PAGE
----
In Chapter 8 of The Great Gatsby, how might Daisy's actions be interpreted when, during the night, "she came to the window, stood there ... and turned out the light"?
Daisy Buchanan's actions the night of the accident are, as always, focused on Daisy. Although she knows that Jay Gatsby is waiting in the darkness to be assured of her safety, she takes no action until four in the morning. On a deeper level, her behavior suggests the finality of her decision: in the hotel she had chosen Tom Buchanan over Gatsby; turning out the light seems to put closure on that decision. When looked at from this perspective, Daisy's turning out the light suggests finality to their relationship and, perhaps, foreshadows Gatsby's impending doom.
In The Great Gatsby, how does Gatsby giving Daisy "a sense ... that he was fully able to take care of her" align with the theme of superficiality versus truth?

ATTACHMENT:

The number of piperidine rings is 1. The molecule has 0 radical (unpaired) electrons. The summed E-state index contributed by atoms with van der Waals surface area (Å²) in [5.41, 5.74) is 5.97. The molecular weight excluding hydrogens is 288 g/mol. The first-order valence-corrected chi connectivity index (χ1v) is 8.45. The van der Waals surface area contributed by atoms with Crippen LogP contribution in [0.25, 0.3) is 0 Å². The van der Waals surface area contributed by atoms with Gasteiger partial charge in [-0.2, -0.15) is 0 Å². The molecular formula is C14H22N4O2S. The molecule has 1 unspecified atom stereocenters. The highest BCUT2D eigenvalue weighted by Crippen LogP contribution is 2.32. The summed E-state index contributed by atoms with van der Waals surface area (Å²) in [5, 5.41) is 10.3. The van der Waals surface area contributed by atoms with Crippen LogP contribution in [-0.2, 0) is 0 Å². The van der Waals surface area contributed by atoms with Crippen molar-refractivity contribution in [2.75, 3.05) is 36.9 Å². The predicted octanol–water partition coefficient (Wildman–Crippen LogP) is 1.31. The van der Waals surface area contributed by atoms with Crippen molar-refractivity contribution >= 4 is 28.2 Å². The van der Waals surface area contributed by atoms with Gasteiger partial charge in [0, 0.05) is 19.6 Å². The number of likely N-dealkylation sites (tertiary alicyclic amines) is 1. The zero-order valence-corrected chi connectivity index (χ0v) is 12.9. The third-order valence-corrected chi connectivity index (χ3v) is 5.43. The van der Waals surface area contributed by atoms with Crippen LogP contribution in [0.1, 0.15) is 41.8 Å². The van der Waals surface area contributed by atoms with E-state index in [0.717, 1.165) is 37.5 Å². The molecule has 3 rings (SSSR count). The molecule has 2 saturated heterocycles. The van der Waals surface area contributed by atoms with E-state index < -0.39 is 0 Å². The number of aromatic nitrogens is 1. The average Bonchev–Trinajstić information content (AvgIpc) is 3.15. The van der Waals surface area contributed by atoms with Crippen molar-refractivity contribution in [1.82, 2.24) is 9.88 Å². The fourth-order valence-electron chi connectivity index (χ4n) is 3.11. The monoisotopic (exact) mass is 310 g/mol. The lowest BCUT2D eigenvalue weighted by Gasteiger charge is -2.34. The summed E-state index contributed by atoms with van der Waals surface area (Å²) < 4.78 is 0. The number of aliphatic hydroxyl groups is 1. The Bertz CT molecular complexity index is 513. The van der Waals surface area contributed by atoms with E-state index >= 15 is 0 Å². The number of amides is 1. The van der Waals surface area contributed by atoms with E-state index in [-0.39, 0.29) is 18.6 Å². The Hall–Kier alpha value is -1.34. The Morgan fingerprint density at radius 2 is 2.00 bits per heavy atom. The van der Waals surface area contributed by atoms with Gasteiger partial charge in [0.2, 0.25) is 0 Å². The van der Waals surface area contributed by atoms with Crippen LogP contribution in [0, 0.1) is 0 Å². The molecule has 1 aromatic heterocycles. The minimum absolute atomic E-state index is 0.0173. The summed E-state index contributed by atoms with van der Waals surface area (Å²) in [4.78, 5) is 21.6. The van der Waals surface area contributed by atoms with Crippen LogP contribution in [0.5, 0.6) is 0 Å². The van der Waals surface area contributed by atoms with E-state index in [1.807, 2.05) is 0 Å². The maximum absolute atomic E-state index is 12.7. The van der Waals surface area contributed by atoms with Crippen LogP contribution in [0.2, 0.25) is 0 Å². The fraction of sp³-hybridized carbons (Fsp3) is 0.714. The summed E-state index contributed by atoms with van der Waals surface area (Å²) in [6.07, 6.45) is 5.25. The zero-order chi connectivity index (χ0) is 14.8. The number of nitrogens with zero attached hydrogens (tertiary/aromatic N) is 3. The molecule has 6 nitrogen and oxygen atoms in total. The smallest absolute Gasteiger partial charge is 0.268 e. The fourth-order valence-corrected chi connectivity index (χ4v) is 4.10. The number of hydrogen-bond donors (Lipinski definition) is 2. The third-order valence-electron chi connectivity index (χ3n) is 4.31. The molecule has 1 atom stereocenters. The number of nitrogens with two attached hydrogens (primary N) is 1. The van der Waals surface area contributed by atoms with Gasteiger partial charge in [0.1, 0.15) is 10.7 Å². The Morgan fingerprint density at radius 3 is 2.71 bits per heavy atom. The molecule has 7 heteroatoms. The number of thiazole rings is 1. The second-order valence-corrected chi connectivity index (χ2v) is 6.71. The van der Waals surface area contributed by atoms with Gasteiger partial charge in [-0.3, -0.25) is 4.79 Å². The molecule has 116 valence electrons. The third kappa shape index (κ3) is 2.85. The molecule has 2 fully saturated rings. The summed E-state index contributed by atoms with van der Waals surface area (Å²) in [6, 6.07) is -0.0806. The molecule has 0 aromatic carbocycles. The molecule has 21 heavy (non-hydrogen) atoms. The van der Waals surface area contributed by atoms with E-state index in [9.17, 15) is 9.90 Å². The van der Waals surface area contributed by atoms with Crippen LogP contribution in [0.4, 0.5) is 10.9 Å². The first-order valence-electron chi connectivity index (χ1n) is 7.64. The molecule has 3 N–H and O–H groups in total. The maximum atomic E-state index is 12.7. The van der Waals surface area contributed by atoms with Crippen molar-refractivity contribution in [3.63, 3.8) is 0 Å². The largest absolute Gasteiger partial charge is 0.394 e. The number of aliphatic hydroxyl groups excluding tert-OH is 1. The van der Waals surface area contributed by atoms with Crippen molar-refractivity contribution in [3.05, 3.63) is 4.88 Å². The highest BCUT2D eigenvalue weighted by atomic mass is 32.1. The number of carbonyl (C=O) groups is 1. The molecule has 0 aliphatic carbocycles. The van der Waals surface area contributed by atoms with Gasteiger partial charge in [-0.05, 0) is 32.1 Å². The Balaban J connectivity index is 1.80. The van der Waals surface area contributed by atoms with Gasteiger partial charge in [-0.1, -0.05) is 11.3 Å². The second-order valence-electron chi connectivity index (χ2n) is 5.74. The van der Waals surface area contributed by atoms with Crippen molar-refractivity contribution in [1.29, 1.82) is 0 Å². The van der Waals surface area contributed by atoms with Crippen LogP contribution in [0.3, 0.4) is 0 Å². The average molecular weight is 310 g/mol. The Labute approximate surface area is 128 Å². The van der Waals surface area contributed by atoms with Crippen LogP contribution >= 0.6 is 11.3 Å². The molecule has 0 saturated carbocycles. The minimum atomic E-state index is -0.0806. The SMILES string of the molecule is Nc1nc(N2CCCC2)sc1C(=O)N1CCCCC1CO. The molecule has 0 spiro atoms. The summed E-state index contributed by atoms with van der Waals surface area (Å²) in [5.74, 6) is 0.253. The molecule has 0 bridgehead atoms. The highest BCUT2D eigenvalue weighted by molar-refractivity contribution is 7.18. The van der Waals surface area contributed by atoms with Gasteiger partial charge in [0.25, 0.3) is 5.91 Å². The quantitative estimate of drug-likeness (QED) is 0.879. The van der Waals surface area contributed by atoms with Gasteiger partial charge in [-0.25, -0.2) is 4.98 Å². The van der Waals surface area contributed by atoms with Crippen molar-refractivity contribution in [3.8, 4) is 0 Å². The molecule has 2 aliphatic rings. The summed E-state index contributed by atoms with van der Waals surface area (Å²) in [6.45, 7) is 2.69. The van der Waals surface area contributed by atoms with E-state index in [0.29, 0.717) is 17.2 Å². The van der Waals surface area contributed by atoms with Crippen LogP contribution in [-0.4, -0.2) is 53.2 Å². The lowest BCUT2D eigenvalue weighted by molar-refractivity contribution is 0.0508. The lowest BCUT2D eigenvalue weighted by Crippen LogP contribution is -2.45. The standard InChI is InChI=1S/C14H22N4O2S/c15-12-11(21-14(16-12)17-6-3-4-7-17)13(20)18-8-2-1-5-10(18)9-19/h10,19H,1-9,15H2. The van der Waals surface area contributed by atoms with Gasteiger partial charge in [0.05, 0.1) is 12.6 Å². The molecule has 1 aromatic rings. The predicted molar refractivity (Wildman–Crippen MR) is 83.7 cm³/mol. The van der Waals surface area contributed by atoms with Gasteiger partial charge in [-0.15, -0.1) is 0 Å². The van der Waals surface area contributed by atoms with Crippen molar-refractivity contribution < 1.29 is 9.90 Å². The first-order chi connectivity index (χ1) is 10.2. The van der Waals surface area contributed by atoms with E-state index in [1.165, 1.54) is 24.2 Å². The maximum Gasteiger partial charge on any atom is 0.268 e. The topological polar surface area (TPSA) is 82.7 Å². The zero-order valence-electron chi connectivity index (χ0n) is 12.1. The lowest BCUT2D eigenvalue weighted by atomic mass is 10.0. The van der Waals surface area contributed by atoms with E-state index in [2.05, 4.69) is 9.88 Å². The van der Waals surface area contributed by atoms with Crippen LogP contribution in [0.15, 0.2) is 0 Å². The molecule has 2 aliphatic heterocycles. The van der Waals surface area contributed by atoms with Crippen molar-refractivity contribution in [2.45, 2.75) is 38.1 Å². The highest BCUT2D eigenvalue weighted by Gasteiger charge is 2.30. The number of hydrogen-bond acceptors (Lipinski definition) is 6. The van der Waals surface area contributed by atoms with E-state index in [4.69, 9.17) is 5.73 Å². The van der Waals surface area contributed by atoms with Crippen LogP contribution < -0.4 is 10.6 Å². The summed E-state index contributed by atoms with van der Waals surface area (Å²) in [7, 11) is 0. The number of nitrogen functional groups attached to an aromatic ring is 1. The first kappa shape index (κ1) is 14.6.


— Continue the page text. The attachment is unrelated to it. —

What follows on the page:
This line touches on the theme of superficiality versus truth, as so much of this novel does. The significance of that theme in regard to this particular line is tremendous; it suggests that Daisy Buchanan and Jay Gatsby's entire relationship is built on a lie. Gatsby had projected a persona built on some of the characteristics that he knew would be important to people in Daisy's crowd. Superficial as such characteristics might have seemed, they were significant to Daisy's family and, eventually, to her as well. None of Gatsby's promises had much truth to them when they met, and some of them still weren't true when the pair reconnected. That Gatsby wooed Daisy with these promises puts their entire relationship in question.
Light is significant in The Great Gatsby. Find a point where light is mentioned in Chapter 8, and consider what the imagery suggests or foreshadows.